What Proprietors Need to Know About Current and Capital Expenses Before Depreciating Their Properties

Owners of rental real estate can take advantage of several tax benefits when they are filing their annual returns. However, those property owners need to know how the tax regulations in their jurisdiction regard current expenses and capital expenses. This article gives a general overview of those two expense types. Use this information to make the right decision about which expenses should be included on the investment property depreciation-schedule.

Current Expenses

Current expenses refer to the costs that you may incur in order to maintain the condition of your rental property. For instance, you may need to apply fertilisers on the lawn so that the grass remains healthy and vibrant. Such expenses are usually deducted in their entirety from the gross income that you generate from that rental property during a given year. Those costs are usually deducted fully because many of them are costs that are incurred each year. The taxable income is what remains once you have deducted those current costs.

Capital Costs

Capital costs are costs that you may incur in order to prolong the useful life of your rental property. For instance, you may replace an aging roof so that your rental building is not destroyed by water ingress when it rains. Capital expenses also include the costs that you incur in order to alter the function that a section of your rental property can perform. For instance, you may convert a basement into an office. The costs that you incur, such as installing air conditioning and new office furniture, can be depreciated over several years since they are capital expenses. Any expense that increases the value of the rental property may also be regarded as a capital cost. For instance, installing a new driveway is a capital cost because it improves the curb appeal of the rental property.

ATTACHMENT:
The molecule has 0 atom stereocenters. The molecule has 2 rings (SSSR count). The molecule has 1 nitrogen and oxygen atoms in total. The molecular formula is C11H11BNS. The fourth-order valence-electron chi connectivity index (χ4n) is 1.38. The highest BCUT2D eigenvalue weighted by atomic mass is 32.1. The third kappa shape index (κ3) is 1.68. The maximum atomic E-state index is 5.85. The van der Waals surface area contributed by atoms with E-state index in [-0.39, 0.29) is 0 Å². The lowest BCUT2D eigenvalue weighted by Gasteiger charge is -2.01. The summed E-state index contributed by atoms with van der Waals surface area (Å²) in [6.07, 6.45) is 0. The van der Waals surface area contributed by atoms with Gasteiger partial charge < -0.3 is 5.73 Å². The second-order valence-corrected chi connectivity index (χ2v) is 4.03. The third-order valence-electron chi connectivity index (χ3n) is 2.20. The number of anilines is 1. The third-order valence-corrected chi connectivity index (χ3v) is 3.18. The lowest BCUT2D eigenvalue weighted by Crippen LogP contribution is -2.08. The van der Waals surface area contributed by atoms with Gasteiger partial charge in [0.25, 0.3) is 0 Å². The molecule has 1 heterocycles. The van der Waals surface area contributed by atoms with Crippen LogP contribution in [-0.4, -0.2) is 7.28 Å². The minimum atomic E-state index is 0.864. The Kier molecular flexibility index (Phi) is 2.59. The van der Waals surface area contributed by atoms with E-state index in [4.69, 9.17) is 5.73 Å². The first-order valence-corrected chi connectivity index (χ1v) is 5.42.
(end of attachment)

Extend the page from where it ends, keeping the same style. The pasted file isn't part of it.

The next step that you should know after identifying the capital expenses is how to calculate the rate of depreciation for each of the expenses that qualify for that tax benefit. A depreciation schedule helps you to track the deductions that you need to make for each of the different expenses. For instance, the depreciation of the building itself is usually calculated over a longer duration when compared to the duration during which furniture can be depreciated. A well-prepared schedule helps you to know how to depreciate each expense until it reaches the end of its useful life.

As you can see, some experience and knowledge of all the applicable laws is needed as you prepare the different documents included in your tax returns, such as the investment property depreciation schedule. It is therefore advisable for you to hire an experienced tax accountant so that you don't make any errors that may lead you to miss taking advantage of the tax benefits that you are entitled to.